Ohana, D; Dalebout, H; Marissen, R J; Wulff, T; Bergquist, J; Deelder, A M; Palmblad, M

    2016-07-15

    A new method, based on shotgun spectral matching of peptide tandem mass spectra, was successfully applied to the identification of different food species. The method was demonstrated to work on raw as well as processed samples from 16 mammalian and 10 bird species by counting spectral matches to spectral libraries in a reference database with one spectral library per species. A phylogenetic tree could also be constructed directly from the spectra. Nearly all samples could be correctly identified at the species level, and 100% at the genus level. The method does not use any genomic information and unlike targeted methods, no prior knowledge of genetic variation within a genus or species is necessary.

  7. 32 CFR 806b.50 - Computer matching.

    Code of Federal Regulations, 2011 CFR

    2011-07-01

    ... 32 National Defense 6 2011-07-01 2011-07-01 false Computer matching. 806b.50 Section 806b.50... PROGRAM Disclosing Records to Third Parties § 806b.50 Computer matching. Computer matching programs... on forms used in applying for benefits. Coordinate computer matching statements on forms with...

  8. 32 CFR 806b.50 - Computer matching.

    Code of Federal Regulations, 2013 CFR

    2013-07-01

    ... 32 National Defense 6 2013-07-01 2013-07-01 false Computer matching. 806b.50 Section 806b.50... PROGRAM Disclosing Records to Third Parties § 806b.50 Computer matching. Computer matching programs... on forms used in applying for benefits. Coordinate computer matching statements on forms with...

  9. 32 CFR 806b.50 - Computer matching.

    Code of Federal Regulations, 2014 CFR

    2014-07-01

    ... 32 National Defense 6 2014-07-01 2014-07-01 false Computer matching. 806b.50 Section 806b.50... PROGRAM Disclosing Records to Third Parties § 806b.50 Computer matching. Computer matching programs... on forms used in applying for benefits. Coordinate computer matching statements on forms with...

  10. 32 CFR 806b.50 - Computer matching.

    Code of Federal Regulations, 2012 CFR

    2012-07-01

    ... 32 National Defense 6 2012-07-01 2012-07-01 false Computer matching. 806b.50 Section 806b.50... PROGRAM Disclosing Records to Third Parties § 806b.50 Computer matching. Computer matching programs... on forms used in applying for benefits. Coordinate computer matching statements on forms with...

  11. 32 CFR 806b.50 - Computer matching.

    Code of Federal Regulations, 2010 CFR

    2010-07-01

    ... 32 National Defense 6 2010-07-01 2010-07-01 false Computer matching. 806b.50 Section 806b.50... PROGRAM Disclosing Records to Third Parties § 806b.50 Computer matching. Computer matching programs... on forms used in applying for benefits. Coordinate computer matching statements on forms with...

  12. University Reactor Matching Grants Program

    SciTech Connect

    John Valentine; Farzad Rahnema; Said Abdel-Khalik

    2003-02-14

    During the 2002 Fiscal year, funds from the DOE matching grant program, along with matching funds from the industrial sponsors, have been used to support research in the area of thermal-hydraulics. Both experimental and numerical research projects have been performed. Experimental research focused on two areas: (1) Identification of the root cause mechanism for axial offset anomaly in pressurized water reactors under prototypical reactor conditions, and (2) Fluid dynamic aspects of thin liquid film protection schemes for inertial fusion reactor chambers. Numerical research focused on two areas: (1) Multi-fluid modeling of both two-phase and two-component flows for steam conditioning and mist cooling applications, and (2) Modeling of bounded Rayleigh-Taylor instability with interfacial mass transfer and fluid injection through a porous wall simulating the ''wetted wall'' protection scheme in inertial fusion reactor chambers. Details of activities in these areas are given.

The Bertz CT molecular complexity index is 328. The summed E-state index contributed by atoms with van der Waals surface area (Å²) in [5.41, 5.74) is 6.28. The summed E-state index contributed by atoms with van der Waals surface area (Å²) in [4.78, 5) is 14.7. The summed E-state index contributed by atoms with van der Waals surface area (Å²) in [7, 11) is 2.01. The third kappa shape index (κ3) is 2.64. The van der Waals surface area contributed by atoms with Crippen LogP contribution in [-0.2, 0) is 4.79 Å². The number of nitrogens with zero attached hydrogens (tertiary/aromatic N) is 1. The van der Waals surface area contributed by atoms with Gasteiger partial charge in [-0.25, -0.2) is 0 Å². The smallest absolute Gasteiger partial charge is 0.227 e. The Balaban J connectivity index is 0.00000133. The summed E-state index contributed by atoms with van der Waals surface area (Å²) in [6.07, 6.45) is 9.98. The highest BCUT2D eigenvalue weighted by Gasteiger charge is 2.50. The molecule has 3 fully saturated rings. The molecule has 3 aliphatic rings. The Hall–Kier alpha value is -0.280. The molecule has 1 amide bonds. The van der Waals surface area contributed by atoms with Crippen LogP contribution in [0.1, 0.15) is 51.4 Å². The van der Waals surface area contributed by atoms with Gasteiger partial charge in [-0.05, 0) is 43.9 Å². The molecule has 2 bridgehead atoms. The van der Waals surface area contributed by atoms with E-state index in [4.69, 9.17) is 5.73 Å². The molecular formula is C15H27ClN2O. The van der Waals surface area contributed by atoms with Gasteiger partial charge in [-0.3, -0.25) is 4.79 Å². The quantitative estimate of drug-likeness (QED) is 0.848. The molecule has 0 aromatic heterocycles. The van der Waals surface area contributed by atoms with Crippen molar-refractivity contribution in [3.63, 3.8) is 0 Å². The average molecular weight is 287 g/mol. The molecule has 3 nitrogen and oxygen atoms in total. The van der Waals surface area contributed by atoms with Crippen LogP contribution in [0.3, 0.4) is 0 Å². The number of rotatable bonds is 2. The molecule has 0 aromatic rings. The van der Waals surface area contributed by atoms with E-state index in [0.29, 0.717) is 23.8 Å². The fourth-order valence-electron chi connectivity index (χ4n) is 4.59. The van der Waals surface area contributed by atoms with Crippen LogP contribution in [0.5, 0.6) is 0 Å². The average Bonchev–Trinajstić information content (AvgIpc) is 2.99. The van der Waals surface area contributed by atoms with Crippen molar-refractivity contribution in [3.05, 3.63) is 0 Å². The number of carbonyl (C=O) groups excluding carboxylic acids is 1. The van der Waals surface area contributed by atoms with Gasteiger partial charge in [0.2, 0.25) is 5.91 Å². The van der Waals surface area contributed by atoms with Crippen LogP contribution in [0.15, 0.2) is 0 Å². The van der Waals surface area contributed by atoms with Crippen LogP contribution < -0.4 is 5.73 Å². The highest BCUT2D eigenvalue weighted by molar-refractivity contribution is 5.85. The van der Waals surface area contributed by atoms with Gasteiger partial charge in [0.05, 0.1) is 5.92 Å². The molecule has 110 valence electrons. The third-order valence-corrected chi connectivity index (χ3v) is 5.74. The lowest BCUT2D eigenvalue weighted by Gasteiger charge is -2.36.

13. Photometric invariant stereo matching method.

    PubMed

    Gu, Feifei; Zhao, Hong; Zhou, Xiang; Li, Jinjun; Bu, Penghui; Zhao, Zixin

    2015-12-14

    A robust stereo matching method based on a comprehensive mathematical model for color formation process is proposed to estimate the disparity map of stereo images with noise and photometric variations. The band-pass filter with DoP kernel is firstly used to filter out noise component of the stereo images. Then the log-chromaticity normalization process is applied to eliminate the influence of lightning geometry. All the other factors that may influence the color formation process are removed through the disparity estimation process with a specific matching cost. Performance of the developed method is evaluated by comparing with some up-to-date algorithms. Experimental results are presented to demonstrate the robustness and accuracy of the method. PMID:26698970

  14. Waveform correlation by tree matching.

    PubMed

    Cheng, Y C; Lu, S Y

    1985-03-01

    A waveform correlation scheme is presented. The scheme consists of four parts: 1) the representation of waveforms by trees, 2) the definition of basic operations on tree nodes and tree distance, 3) a tree matching algorithm, and 4) a backtracking procedure to find the best node-to-node correlation. This correlation scheme has been implemented. Results show that the scheme has the capability of handling distortions that result from stretching or shrinking of intervals or from missing intervals.

  15. Matching: its acquisition and generalization.

    PubMed Central

    Crowley, Michael A; Donahoe, John W

    2004-01-01